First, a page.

Ferrari has won its first 24 Hours of Le Mans in 58 years, with the #51 AF Corse 499P Hypercar driven by Alessandro Pier Guidi, James Calado and Antonio Giovinazzi taking victory early this morning.
A race-long battle with the #8 Toyota Gazoo Racing came to an end with less than two hours remaining when Ryo Hirakawa spun the Toyota GR010 into the wall, sustaining damage to the front and rear wing and losing several minutes as a result.
Brendon Hartley had driven four consecutive stints prior to this to bring the team to within 10 seconds with two hours remaining, only for Hirakawa to lock up and spin at Turn 14 and set the Ferrari on a course for victory.
Toyota retained second following some quick repairs, with Hartley and Hirakawa joined on the second step by Sebastien Buemi.
Cadillac’s maiden outing in the premier class of the 24 Hours of Le Mans finished with a podium for the Chip Ganassi Cadillac Racing #2 entry of Earl Bamber, Alex Lynn and Richard Westbrook and fourth place for the #3 of Scott Dixon, Sebastien Bourdais and Renger van der Zande.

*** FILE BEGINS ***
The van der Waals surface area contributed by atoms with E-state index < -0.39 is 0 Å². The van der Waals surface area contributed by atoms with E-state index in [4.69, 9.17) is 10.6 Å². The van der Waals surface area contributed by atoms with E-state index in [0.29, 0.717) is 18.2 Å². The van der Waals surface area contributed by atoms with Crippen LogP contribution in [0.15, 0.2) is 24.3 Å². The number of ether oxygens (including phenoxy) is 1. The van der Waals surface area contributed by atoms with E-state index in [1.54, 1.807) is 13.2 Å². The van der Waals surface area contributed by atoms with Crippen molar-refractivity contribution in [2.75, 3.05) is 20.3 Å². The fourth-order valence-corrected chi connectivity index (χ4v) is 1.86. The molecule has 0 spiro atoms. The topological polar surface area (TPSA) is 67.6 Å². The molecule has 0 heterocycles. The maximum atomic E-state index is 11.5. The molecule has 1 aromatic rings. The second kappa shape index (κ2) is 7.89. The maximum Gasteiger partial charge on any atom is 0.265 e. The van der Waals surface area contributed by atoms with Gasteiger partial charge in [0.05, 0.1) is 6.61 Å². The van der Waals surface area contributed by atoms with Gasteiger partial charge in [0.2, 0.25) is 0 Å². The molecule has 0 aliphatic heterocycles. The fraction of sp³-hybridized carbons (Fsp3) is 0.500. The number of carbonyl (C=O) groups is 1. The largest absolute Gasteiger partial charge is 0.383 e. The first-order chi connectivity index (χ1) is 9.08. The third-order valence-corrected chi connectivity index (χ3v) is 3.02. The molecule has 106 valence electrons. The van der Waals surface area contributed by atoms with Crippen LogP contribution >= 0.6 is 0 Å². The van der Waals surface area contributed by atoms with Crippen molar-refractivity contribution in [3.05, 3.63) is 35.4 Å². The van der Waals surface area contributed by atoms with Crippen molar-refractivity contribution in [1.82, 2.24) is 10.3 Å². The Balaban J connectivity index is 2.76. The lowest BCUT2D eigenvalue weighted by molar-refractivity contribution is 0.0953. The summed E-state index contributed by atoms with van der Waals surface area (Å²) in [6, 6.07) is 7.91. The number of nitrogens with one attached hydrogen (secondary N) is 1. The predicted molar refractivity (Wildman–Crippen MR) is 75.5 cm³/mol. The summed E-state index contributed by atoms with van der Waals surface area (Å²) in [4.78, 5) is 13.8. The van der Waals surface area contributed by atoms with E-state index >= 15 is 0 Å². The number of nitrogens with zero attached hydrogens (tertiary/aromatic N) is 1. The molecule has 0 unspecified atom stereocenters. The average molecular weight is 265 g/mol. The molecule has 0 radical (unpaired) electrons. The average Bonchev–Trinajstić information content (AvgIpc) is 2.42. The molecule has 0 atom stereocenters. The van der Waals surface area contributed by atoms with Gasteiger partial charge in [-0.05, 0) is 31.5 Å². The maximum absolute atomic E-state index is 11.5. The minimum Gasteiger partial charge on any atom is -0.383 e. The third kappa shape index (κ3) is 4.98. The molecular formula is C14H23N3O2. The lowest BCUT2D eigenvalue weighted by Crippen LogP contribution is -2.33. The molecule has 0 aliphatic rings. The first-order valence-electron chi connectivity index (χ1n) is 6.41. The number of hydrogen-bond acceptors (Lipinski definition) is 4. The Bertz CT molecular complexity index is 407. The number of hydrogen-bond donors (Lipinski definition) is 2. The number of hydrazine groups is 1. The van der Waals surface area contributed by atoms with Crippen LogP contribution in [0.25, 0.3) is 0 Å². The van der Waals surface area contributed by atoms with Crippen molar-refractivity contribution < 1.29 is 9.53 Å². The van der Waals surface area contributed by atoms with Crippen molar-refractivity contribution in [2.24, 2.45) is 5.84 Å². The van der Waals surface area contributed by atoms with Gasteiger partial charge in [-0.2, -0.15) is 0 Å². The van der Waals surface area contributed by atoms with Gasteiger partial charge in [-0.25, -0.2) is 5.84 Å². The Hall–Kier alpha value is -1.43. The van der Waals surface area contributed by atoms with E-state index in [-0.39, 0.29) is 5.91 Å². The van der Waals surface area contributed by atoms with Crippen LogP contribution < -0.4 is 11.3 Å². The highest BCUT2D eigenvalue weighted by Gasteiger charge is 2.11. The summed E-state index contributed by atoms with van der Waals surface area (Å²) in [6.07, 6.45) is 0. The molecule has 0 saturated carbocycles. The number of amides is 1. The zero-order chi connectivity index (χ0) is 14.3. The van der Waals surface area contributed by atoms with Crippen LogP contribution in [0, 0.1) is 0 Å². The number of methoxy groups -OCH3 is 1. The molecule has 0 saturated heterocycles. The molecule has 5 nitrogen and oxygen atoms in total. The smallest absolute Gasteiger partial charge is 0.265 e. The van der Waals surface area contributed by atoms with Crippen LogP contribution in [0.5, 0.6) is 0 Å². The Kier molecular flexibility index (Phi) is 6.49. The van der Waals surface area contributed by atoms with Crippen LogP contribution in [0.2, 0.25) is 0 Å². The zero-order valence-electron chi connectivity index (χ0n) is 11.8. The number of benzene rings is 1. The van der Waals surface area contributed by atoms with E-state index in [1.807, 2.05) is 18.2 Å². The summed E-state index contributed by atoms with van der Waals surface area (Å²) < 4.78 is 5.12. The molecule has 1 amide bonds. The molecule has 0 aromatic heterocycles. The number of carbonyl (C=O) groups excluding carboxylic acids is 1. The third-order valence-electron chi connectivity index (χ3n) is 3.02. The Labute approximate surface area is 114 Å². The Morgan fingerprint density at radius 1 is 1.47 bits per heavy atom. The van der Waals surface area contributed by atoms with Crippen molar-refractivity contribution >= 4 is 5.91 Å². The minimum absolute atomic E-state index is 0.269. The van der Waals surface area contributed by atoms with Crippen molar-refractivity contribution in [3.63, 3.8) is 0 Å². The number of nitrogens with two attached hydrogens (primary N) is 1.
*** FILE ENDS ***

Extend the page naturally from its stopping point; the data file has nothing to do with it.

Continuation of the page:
Late drama briefly appeared on the cards in the closing stages as Ferrari led by over three minutes, Pier Guidi unable to restart the car on their final stop with 30 minutes remaining and having to complete a full reset to resume running.
Over a minute of their lead was lost while this was completed; however, a further stop for fuel was required by Toyota, which saw the gap sitting at just under two minutes once both returned to running.
Glickenhaus then proceeded to run one of their entries into the barriers, triggering a slow zone caution in the final 20 minutes; however, no Safety Car was required to retrieve the car.
The #50 Ferrari AF Corse 499P rounded out the top five, overcoming mid-race damage to moving forward through the pack over the final 12 hours for a solid result.